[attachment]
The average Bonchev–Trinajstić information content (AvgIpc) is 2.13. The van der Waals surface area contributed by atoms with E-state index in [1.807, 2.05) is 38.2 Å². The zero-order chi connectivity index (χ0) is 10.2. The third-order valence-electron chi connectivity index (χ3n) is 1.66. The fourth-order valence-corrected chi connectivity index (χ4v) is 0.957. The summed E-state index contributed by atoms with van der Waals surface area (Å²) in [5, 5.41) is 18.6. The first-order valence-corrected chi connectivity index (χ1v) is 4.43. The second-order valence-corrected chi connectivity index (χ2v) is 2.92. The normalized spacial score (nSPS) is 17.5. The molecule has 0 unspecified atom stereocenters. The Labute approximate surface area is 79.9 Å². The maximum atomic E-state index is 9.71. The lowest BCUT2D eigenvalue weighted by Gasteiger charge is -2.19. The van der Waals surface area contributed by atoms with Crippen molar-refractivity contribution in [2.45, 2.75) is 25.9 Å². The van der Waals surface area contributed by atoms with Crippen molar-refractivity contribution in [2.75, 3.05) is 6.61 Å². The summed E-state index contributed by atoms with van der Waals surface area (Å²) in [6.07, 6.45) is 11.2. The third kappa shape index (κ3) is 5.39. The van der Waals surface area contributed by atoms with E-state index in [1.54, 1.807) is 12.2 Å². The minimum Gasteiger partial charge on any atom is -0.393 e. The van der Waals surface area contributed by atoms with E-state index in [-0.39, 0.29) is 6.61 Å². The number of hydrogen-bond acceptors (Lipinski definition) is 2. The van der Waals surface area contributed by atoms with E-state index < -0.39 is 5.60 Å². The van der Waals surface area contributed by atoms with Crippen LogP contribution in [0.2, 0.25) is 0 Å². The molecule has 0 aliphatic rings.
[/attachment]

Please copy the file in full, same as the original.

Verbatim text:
The average Bonchev–Trinajstić information content (AvgIpc) is 2.13. The van der Waals surface area contributed by atoms with E-state index in [1.807, 2.05) is 38.2 Å². The zero-order chi connectivity index (χ0) is 10.2. The third-order valence-electron chi connectivity index (χ3n) is 1.66. The fourth-order valence-corrected chi connectivity index (χ4v) is 0.957. The summed E-state index contributed by atoms with van der Waals surface area (Å²) in [5, 5.41) is 18.6. The first-order valence-corrected chi connectivity index (χ1v) is 4.43. The second-order valence-corrected chi connectivity index (χ2v) is 2.92. The normalized spacial score (nSPS) is 17.5. The molecule has 0 unspecified atom stereocenters. The Labute approximate surface area is 79.9 Å². The maximum atomic E-state index is 9.71. The lowest BCUT2D eigenvalue weighted by Gasteiger charge is -2.19. The van der Waals surface area contributed by atoms with Crippen molar-refractivity contribution in [2.45, 2.75) is 25.9 Å². The van der Waals surface area contributed by atoms with Crippen molar-refractivity contribution in [2.75, 3.05) is 6.61 Å². The summed E-state index contributed by atoms with van der Waals surface area (Å²) in [6.07, 6.45) is 11.2. The third kappa shape index (κ3) is 5.39. The van der Waals surface area contributed by atoms with E-state index in [1.54, 1.807) is 12.2 Å². The minimum Gasteiger partial charge on any atom is -0.393 e. The van der Waals surface area contributed by atoms with E-state index in [-0.39, 0.29) is 6.61 Å². The number of hydrogen-bond acceptors (Lipinski definition) is 2. The van der Waals surface area contributed by atoms with E-state index < -0.39 is 5.60 Å². The van der Waals surface area contributed by atoms with Crippen LogP contribution in [0.2, 0.25) is 0 Å². The molecule has 0 aliphatic rings.